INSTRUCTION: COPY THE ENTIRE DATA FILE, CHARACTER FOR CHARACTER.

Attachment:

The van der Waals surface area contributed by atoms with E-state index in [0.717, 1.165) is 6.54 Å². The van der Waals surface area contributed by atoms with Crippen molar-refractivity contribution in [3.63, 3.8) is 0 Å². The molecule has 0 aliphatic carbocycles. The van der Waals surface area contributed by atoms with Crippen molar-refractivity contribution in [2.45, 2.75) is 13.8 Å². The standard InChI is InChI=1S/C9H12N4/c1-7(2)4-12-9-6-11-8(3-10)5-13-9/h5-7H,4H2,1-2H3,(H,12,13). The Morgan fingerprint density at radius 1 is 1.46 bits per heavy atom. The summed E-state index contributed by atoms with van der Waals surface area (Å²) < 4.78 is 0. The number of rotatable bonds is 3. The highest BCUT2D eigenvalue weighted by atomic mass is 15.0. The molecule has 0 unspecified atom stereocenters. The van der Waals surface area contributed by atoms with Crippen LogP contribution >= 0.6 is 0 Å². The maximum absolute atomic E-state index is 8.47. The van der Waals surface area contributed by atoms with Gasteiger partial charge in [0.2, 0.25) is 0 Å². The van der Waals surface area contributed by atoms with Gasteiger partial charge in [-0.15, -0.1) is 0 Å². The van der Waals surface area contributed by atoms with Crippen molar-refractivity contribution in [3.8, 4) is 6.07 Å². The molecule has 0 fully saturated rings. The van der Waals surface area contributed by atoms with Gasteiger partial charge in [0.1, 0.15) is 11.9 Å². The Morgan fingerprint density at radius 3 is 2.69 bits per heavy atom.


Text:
The van der Waals surface area contributed by atoms with E-state index in [0.717, 1.165) is 6.54 Å². The van der Waals surface area contributed by atoms with Crippen molar-refractivity contribution in [3.63, 3.8) is 0 Å². The molecule has 0 aliphatic carbocycles. The van der Waals surface area contributed by atoms with Crippen molar-refractivity contribution in [2.45, 2.75) is 13.8 Å². The standard InChI is InChI=1S/C9H12N4/c1-7(2)4-12-9-6-11-8(3-10)5-13-9/h5-7H,4H2,1-2H3,(H,12,13). The Morgan fingerprint density at radius 1 is 1.46 bits per heavy atom. The summed E-state index contributed by atoms with van der Waals surface area (Å²) < 4.78 is 0. The number of rotatable bonds is 3. The highest BCUT2D eigenvalue weighted by atomic mass is 15.0. The molecule has 0 unspecified atom stereocenters. The van der Waals surface area contributed by atoms with Crippen LogP contribution >= 0.6 is 0 Å². The maximum absolute atomic E-state index is 8.47. The van der Waals surface area contributed by atoms with Gasteiger partial charge in [0.2, 0.25) is 0 Å². The van der Waals surface area contributed by atoms with Gasteiger partial charge in [-0.15, -0.1) is 0 Å². The van der Waals surface area contributed by atoms with Crippen molar-refractivity contribution in [3.8, 4) is 6.07 Å². The molecule has 0 fully saturated rings. The van der Waals surface area contributed by atoms with Gasteiger partial charge in [0.1, 0.15) is 11.9 Å². The Morgan fingerprint density at radius 3 is 2.69 bits per heavy atom.